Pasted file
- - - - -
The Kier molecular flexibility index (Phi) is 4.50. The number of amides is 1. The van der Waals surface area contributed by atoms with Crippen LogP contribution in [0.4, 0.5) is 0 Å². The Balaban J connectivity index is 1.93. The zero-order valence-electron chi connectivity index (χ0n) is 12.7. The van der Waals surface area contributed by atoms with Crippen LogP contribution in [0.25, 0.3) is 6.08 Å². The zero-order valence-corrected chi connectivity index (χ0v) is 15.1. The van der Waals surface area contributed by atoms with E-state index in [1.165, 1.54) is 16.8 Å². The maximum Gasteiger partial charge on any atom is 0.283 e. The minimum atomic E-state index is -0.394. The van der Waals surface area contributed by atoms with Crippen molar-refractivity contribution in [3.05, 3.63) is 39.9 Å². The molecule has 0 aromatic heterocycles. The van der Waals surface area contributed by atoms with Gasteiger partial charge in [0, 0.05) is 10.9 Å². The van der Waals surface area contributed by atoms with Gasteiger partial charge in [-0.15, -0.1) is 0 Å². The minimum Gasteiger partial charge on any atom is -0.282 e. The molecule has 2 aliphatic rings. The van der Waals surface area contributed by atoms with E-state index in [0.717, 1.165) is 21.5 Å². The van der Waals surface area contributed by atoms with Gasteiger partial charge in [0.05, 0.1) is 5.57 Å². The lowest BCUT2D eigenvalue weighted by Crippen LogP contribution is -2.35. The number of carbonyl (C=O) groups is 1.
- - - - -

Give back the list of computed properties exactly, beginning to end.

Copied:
The Kier molecular flexibility index (Phi) is 4.50. The number of amides is 1. The van der Waals surface area contributed by atoms with Crippen LogP contribution in [0.4, 0.5) is 0 Å². The Balaban J connectivity index is 1.93. The zero-order valence-electron chi connectivity index (χ0n) is 12.7. The van der Waals surface area contributed by atoms with Crippen LogP contribution in [0.25, 0.3) is 6.08 Å². The zero-order valence-corrected chi connectivity index (χ0v) is 15.1. The van der Waals surface area contributed by atoms with E-state index in [1.165, 1.54) is 16.8 Å². The maximum Gasteiger partial charge on any atom is 0.283 e. The minimum atomic E-state index is -0.394. The van der Waals surface area contributed by atoms with Crippen molar-refractivity contribution in [3.05, 3.63) is 39.9 Å². The molecule has 0 aromatic heterocycles. The van der Waals surface area contributed by atoms with Gasteiger partial charge in [0, 0.05) is 10.9 Å². The van der Waals surface area contributed by atoms with Gasteiger partial charge in [-0.15, -0.1) is 0 Å². The minimum Gasteiger partial charge on any atom is -0.282 e. The molecule has 2 aliphatic rings. The van der Waals surface area contributed by atoms with E-state index in [0.717, 1.165) is 21.5 Å². The van der Waals surface area contributed by atoms with Gasteiger partial charge in [0.05, 0.1) is 5.57 Å². The lowest BCUT2D eigenvalue weighted by Crippen LogP contribution is -2.35. The number of carbonyl (C=O) groups is 1.